The independent Office for Budget Responsibility (OBR) would, as now, be in charge of judging whether these targets were on course to be met.

A key distinction with the Chancellor’s existing “fiscal mandate” is that the deficit target would not include capital spending, meaning a Labour government could meet its rules while still spending liberally on infrastructure.

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All the major parties are under pressure from sceptical voters to spell out their tax and spending plans (Getty)

The Coalition government was criticised by independent economists for slashing state capital expenditure on roads, rail and buildings in the years after 2010 despite the fact that these investments increase the overall potential of the economy in the long term.

Economic organisations such as the IMF and the OECD are now calling on nations with “fiscal space”, which includes Britain, to step up capital expenditure to support flagging global growth.

Another critical distinction between Labour’s plan and the Chancellor’s rules lies in the economic conditions under which Labour’s fiscal restraints would be relaxed. The Chancellor’s Charter for Budget Responsibility – passed into law last year–  requires the Government to target an overall budget surplus by 2019-20, and every year subsequently, unless growth falls below 1 per cent.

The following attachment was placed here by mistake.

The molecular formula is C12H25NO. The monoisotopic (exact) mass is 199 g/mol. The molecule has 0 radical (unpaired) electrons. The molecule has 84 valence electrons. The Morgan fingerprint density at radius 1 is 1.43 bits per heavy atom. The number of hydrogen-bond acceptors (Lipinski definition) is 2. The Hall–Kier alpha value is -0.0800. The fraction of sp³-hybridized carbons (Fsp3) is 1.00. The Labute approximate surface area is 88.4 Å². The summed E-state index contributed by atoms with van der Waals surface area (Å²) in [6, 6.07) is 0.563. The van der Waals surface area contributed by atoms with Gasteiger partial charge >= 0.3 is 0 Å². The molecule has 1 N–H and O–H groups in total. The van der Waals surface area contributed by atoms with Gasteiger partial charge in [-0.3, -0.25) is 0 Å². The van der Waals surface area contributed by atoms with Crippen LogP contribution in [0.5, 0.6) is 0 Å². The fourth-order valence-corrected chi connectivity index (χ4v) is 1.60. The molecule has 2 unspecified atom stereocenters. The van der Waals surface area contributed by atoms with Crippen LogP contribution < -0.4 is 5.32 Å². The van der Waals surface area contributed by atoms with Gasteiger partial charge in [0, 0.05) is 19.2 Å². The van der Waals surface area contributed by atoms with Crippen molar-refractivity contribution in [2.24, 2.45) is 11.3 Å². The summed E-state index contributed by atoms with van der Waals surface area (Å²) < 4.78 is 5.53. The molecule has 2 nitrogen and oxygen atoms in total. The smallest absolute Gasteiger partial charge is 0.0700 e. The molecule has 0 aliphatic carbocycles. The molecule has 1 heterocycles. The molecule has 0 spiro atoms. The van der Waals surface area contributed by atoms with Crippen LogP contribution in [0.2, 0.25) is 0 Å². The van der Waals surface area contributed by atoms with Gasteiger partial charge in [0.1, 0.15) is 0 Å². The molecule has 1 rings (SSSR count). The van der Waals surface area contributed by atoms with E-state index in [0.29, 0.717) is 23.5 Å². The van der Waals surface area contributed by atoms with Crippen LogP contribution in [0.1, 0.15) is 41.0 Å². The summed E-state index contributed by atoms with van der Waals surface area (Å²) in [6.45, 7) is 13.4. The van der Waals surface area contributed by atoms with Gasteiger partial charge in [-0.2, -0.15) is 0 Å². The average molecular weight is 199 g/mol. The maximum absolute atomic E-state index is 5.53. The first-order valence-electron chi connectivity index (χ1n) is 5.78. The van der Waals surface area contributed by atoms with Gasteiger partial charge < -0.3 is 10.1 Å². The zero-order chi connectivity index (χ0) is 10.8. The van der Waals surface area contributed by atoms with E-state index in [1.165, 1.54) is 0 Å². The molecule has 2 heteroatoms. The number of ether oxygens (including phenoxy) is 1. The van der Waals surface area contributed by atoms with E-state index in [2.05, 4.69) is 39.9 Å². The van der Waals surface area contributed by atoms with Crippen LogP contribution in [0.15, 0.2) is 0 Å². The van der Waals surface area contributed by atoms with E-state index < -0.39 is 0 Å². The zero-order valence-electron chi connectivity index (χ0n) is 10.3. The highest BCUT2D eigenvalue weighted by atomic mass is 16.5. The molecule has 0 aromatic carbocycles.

But Labour’s new rules would be suspended if the Bank of England’s Monetary Policy Committee judged it could not reduce its policy interest rate any further to stimulate growth. 

This would have meant that Labour would not have been bound by the need to cut back state spending after 2010 when GDP growth was above 1 per cent but the Bank’s interest rates were still nailed to the floor.

The OBR estimates that austerity in 2011 and 2012 knocked 1 per cent off GDP growth in both years. But some economists think the OBR is underestimating the size of the “fiscal multipliers”, implying the Chancellor’s cuts had a larger negative effect.